Last week I participated in a mixed methods workshop with John Creswell. The workshop was quite valuable; we worked through designing a proposal for a real research project. I forget the name of the student whose project we outlined, but he was proposing to study biodiversity sustainability programs in Vietnam and Cambodia. We worked through various stages of his proposal including writing a problem statement, asking research questions, titling the project, etc. But, we didn’t do those things in that order. In fact, we started with the title and ended with the problem statement 4 hours later. That exercise served as a reminder that no matter how straightforward work seems when it’s written for publication, or even in a methods textbook, the actual moment-to-moment work is unlikely to be so linear.
I’ve tried to keep in mind that work is not linear, but I often get tripped up trying to follow outlines or to make my research fit into a step-by-step program that gets me to graduation next year. That’s not how the world works though. I’ve been hunting for the right methods approach to studying the ECC story, and I’ve finally figured out that my study is probably best structured as a case study. And so, I’ve been re-reading Robert K. Yin’s case study books from Sage Publications.
Yin is careful and persistent when discussing the role of theory in designing case studies, and that’s the point where I’m currently stuck. My instincts (pretty well-honed by this point) tell me that communities of practice, social capital, actor-network theory, activity theory, and organizational learning have something to contribute to the theoretical framework I should use to address the ECC case. What I haven’t been able to do to this point is to make them all fit together in a way that would provide a set of patterns against which I will be able to check my case study data.
My dissertation proposal has morphed into two different documents – the proposal itself and a case study protocol document. I’m even still working in both Word and LaTeX. I just received helpful feedback on the proposal document (that one’s in LaTeX) from one of my committee members. He recognized that my current struggle is about clarifying the questions I want my project to answer. He says, “You need a statement of what you’d like to accomplish…” Yeah, he’s right.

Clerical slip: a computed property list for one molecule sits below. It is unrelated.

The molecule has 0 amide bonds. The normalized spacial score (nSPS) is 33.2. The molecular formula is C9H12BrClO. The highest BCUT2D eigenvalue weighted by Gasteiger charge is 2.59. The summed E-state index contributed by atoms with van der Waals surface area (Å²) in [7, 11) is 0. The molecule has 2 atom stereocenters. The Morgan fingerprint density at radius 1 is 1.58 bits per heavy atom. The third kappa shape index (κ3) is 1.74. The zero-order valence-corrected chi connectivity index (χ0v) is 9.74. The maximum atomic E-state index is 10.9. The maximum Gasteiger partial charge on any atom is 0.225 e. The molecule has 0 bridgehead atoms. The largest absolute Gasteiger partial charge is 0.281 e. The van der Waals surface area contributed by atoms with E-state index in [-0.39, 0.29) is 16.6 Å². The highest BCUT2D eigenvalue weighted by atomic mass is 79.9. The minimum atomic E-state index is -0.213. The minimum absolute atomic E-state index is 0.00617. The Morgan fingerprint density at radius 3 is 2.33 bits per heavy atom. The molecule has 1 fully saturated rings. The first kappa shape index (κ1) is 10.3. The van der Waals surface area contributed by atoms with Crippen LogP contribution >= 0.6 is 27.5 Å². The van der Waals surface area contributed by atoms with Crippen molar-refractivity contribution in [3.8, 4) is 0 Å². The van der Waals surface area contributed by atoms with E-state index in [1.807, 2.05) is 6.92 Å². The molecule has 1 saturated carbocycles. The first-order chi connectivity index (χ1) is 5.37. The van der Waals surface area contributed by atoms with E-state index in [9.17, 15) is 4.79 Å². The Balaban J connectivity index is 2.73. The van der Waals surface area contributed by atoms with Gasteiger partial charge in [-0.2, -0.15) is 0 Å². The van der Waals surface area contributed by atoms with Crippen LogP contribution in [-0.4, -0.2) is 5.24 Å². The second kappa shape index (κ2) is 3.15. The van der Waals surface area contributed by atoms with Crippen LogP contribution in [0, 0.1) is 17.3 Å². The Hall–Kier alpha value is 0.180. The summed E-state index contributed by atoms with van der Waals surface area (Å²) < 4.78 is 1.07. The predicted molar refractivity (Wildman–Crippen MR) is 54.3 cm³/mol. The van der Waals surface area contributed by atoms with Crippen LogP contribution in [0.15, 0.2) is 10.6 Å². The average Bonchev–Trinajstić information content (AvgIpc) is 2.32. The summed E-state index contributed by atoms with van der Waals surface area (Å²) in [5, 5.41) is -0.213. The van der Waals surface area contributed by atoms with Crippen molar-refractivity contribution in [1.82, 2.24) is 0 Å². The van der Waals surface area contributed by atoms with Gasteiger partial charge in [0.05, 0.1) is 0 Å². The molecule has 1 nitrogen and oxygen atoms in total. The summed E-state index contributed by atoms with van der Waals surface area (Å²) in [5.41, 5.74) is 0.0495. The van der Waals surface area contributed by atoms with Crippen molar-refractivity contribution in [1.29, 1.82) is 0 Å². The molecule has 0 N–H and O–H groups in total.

Part of the problem relates to the negotiated nature of this dissertation project, I think. It took me a year, but I’ve finally given in. I will do a study that relates to the grant that feeds me because it involves collaboration, and collaboration is definitely interesting and significant to me. Now my task is to find a set of questions that are clear, answerable, and related to the CI-TEAM grant in some way.
I blogged this because I thought it was important for me to write a stream-of-consciousness piece in case another struggling A.B.D. happens to be searching the internet for others in her boat. Sister, I’m in it. Dissertation-writing is messy. It’s takes a great deal of humility, negotiation, compromise, and patience. It’s not linear. It requires one to go back and forth between literature, data collection, and analysis repeatedly and in different orders. I’m pretty sure I’ll have written about 10x as much content as actually ends up in the final version of my dissertation, and all of that writing is necessary and important work. Plenty of people and dissertation books talk about how dissertation writing is hard, but very few admit that it’s also incredibly messy. Just when I start to feel like I’ve made some progress, I get thrown a curveball by some theory or data, and I’m in a whole new spot. Frustrating, yes, but I think that’s just the way it is.